ESPE Abstracts (2021) 94 P2-205

ESPE2021 ePoster Category 2 Fat, metabolism and obesity (59 abstracts)

Assessment of cardiometabolic risk factor clustering in obese children and adolescents with metabolic syndrome

Athanasia Tragomalou 1,2 , Maria Manou 1,2 , Sofia Loukopoulou 3 , Maria Binou 1 , Marina Papadopoulou 1 , Penio Kassari 1,2 & Evangelia Charmandari 1,2

1Outpatient Clinic For the Prevention and Management of Overweight and Obesity, Division of Endocrinology, Metabolism and Diabetes, First Department of Pediatrics, ‘Aghia Sophia’ Children’s Hospital, Athens, Greece; 2Division of Endocrinology and Metabolism, Center of Clinical, Experimental Surgery and Translational Research, Biomedical Research Foundation of the Academy of Athens, Athens, Greece; 3Department of Pediatric Cardiology, ‘Aghia Sophia’ Children’s Hospital, Athens, Greece

Background: Obesity in childhood and adolescence has reached epidemic proportions. Endothelial dysfunction, as a consequence of dyslipidemia, hypertension, insulin resistance and inflammation, imposes a substantial risk for the development of metabolic syndrome (MS) in childhood and compromises the health of the pediatric population by promoting premature development of atherosclerotic cardiovascular disease.

Aim: To investigate the cardiovascular risk in obese children and adolescents with MS compared with their obese counterparts without MS.

Patients and Methods: Eighty eight (n = 88) obese children and adolescents [mean age ± SD: 13.1 ± 1.9 years; 53 males (60.2%) and 35 females (39.8%); 14 prepubertal (15.9%) and 74 pubertal (84.1%)] with MS and sixty (n = 60) obese children and adolescents without MS [12.2 ± 2.1 years; 37 males (61.7%) and 23 females (38.3%); 18 prepubertal (30%) and 42 pubertal (70%)] were studied prospectively for one year. All participants received personalized advice on diet and exercise, while 26 (29.5%) participants in the MS group and 13 (21.7%) participants in the control group also received metformin. Biochemical and endocrinologic investigations, oral glucose tolerance test, echocardiography, ultrasonography of the carotid arteries and liver were performed at the beginning and at the end of study.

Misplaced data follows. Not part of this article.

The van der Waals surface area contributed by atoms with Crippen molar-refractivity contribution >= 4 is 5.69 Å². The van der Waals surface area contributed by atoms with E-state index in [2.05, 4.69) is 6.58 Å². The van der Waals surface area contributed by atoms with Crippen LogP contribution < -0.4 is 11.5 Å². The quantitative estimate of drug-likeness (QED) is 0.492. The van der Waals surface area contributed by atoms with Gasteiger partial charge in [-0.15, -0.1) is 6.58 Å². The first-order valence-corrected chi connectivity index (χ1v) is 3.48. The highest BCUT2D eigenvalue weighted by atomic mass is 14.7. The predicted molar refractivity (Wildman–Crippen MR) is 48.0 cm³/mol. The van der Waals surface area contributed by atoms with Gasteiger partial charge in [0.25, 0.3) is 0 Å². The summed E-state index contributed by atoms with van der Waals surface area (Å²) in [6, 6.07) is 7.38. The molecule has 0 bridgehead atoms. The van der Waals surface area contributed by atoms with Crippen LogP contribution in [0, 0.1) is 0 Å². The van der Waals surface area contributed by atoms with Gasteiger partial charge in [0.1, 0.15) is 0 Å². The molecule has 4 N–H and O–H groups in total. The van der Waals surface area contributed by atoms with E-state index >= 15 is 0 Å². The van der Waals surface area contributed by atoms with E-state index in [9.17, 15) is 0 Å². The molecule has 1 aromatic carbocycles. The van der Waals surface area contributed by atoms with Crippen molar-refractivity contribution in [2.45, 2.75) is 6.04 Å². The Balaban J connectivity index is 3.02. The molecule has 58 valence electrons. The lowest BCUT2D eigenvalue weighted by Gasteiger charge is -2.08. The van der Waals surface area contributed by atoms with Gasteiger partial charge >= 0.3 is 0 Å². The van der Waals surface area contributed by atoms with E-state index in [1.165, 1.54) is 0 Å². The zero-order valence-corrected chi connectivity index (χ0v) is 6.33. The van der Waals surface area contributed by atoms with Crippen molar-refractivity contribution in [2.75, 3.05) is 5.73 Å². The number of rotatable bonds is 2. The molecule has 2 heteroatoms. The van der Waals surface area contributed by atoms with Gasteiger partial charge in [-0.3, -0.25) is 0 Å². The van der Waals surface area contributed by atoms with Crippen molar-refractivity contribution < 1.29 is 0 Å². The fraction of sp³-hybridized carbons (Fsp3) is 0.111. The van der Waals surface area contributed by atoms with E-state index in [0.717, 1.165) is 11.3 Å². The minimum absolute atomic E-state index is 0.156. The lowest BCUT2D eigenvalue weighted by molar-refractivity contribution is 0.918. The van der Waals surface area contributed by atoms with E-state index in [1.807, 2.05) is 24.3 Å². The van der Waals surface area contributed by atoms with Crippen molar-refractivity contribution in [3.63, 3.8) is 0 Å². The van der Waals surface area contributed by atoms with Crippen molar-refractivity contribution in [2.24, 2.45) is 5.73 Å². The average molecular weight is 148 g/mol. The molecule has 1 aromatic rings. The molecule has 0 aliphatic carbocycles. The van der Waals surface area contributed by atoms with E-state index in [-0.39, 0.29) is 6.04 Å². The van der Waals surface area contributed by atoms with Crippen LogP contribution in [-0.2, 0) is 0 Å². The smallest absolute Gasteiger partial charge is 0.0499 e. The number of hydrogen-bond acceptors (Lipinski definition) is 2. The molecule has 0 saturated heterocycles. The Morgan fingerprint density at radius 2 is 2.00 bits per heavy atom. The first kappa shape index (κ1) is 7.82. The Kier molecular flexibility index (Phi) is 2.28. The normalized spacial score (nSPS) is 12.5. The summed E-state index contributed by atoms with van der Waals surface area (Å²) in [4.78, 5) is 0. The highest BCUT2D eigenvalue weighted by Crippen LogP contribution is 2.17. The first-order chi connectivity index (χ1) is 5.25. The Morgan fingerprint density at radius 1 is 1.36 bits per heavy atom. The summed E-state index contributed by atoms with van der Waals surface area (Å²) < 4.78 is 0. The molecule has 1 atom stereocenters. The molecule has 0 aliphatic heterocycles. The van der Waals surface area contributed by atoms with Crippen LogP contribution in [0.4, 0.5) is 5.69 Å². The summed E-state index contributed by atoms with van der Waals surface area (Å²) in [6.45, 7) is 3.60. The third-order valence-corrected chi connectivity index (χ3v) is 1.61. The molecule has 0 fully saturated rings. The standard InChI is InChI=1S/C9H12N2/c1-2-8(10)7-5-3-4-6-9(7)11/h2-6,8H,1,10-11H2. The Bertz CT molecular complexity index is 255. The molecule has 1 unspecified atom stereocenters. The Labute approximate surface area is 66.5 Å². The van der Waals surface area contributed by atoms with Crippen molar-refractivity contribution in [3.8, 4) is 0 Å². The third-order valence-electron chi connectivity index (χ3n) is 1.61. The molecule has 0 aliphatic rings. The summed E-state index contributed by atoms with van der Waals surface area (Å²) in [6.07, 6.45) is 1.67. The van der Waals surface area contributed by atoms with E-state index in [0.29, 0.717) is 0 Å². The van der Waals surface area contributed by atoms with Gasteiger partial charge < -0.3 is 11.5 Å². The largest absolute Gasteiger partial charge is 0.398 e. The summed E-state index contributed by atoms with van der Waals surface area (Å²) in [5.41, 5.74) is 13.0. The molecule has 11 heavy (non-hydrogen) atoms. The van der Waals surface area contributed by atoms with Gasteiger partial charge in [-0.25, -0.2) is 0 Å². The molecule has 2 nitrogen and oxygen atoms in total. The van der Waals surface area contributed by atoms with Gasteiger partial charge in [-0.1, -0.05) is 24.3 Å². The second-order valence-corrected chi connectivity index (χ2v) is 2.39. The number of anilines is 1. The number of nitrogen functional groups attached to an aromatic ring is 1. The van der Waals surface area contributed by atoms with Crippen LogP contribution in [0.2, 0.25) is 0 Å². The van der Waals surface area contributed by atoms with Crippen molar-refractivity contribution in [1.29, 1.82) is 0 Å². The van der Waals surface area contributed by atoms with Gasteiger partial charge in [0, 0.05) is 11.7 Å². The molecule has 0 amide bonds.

Results: Systolic and diastolic blood pressure was significantly higher in children with MS (127.9±13.1 and 76.7±11.3mmHg, respectively) than those without MS (116.6±10.5 and 68.2±9.2mmHg, P < 0.001). At the beginning of the study (t0), subjects with MS had significantly lower HDL [39.1±1.2 vs. 45.2±1.2 mg/dl, P < 0.001], and higher triglycerides (125.1±1.6 vs. 86.5±1.5 mg/dl, P < 0.001) and insulin (30.4±1.6 vs. 20.7±1.4 μIU/ml, P < 0.001] concentrations compared with the control group. The carotid intima-media thickness (cIMT) at t0 was 0.8±1.1mm in the MS group and 0.7±1.1mm in the non MS group, respectively (normal range: 0.49±0.03mm), whereas after 1 year of intervention cIMTt12improved significantly only in children with MS (0.5±0.2mm, P < 0.05). Furthermore, patients with MS and ≥ 3 risk factors had significantly higher cIMT compared to those with 2 or less risk factors. Interventricular septal end diastole and systole were significantly higher in patients with MS (8.4±1.7 mm and 9.0±1.3 mm, respectively) than the control group (7.8±1.2 mm and 8.2±1.3 mm, P < 0.05). Hepatic steatosis was identified in 69 (78%) of the participants with MS and in 34 (56.7%) obese without MS.

Conclusions: Our findings demonstrate increased cardiovascular risk in children and adolescents with MS, as well as an improvement in certain cardiovascular parameters following intervention.

Volume 94

59th Annual ESPE (ESPE 2021 Online)

22 Sep 2021 - 26 Sep 2021

European Society for Paediatric Endocrinology 

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